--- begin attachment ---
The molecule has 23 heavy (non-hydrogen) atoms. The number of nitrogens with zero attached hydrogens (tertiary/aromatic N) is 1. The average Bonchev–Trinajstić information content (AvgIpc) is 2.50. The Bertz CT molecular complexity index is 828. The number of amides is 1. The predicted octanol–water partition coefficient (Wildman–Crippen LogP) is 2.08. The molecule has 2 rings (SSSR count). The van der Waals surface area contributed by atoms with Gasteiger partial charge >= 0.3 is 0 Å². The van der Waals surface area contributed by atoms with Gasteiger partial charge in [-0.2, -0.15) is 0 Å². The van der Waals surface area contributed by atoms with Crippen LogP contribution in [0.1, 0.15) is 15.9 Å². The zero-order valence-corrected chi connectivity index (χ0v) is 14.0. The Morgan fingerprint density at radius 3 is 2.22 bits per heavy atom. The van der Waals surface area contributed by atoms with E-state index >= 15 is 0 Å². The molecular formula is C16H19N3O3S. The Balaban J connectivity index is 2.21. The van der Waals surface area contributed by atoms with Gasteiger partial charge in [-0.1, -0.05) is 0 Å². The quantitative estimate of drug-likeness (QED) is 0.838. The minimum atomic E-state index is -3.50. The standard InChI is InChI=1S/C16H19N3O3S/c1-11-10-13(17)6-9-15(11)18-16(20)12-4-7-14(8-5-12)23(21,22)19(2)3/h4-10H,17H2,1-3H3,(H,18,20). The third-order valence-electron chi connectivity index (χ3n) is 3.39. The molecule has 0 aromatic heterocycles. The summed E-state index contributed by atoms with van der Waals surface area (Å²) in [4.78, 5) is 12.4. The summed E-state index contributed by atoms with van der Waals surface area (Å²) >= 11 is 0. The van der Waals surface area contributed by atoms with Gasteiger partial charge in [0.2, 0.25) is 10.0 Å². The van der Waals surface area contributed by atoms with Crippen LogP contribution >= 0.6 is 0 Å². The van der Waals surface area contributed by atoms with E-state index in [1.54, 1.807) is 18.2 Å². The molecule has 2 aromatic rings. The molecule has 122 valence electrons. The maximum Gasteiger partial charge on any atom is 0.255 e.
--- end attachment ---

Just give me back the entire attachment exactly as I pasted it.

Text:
The molecule has 23 heavy (non-hydrogen) atoms. The number of nitrogens with zero attached hydrogens (tertiary/aromatic N) is 1. The average Bonchev–Trinajstić information content (AvgIpc) is 2.50. The Bertz CT molecular complexity index is 828. The number of amides is 1. The predicted octanol–water partition coefficient (Wildman–Crippen LogP) is 2.08. The molecule has 2 rings (SSSR count). The van der Waals surface area contributed by atoms with Gasteiger partial charge >= 0.3 is 0 Å². The van der Waals surface area contributed by atoms with Gasteiger partial charge in [-0.2, -0.15) is 0 Å². The van der Waals surface area contributed by atoms with Crippen LogP contribution in [0.1, 0.15) is 15.9 Å². The zero-order valence-corrected chi connectivity index (χ0v) is 14.0. The Morgan fingerprint density at radius 3 is 2.22 bits per heavy atom. The van der Waals surface area contributed by atoms with E-state index >= 15 is 0 Å². The molecular formula is C16H19N3O3S. The Balaban J connectivity index is 2.21. The van der Waals surface area contributed by atoms with Gasteiger partial charge in [-0.1, -0.05) is 0 Å². The quantitative estimate of drug-likeness (QED) is 0.838. The minimum atomic E-state index is -3.50. The standard InChI is InChI=1S/C16H19N3O3S/c1-11-10-13(17)6-9-15(11)18-16(20)12-4-7-14(8-5-12)23(21,22)19(2)3/h4-10H,17H2,1-3H3,(H,18,20). The third-order valence-electron chi connectivity index (χ3n) is 3.39. The molecule has 0 aromatic heterocycles. The summed E-state index contributed by atoms with van der Waals surface area (Å²) in [4.78, 5) is 12.4. The summed E-state index contributed by atoms with van der Waals surface area (Å²) >= 11 is 0. The van der Waals surface area contributed by atoms with Gasteiger partial charge in [0.2, 0.25) is 10.0 Å². The van der Waals surface area contributed by atoms with Crippen LogP contribution >= 0.6 is 0 Å². The van der Waals surface area contributed by atoms with E-state index in [1.54, 1.807) is 18.2 Å². The molecule has 2 aromatic rings. The molecule has 122 valence electrons. The maximum Gasteiger partial charge on any atom is 0.255 e.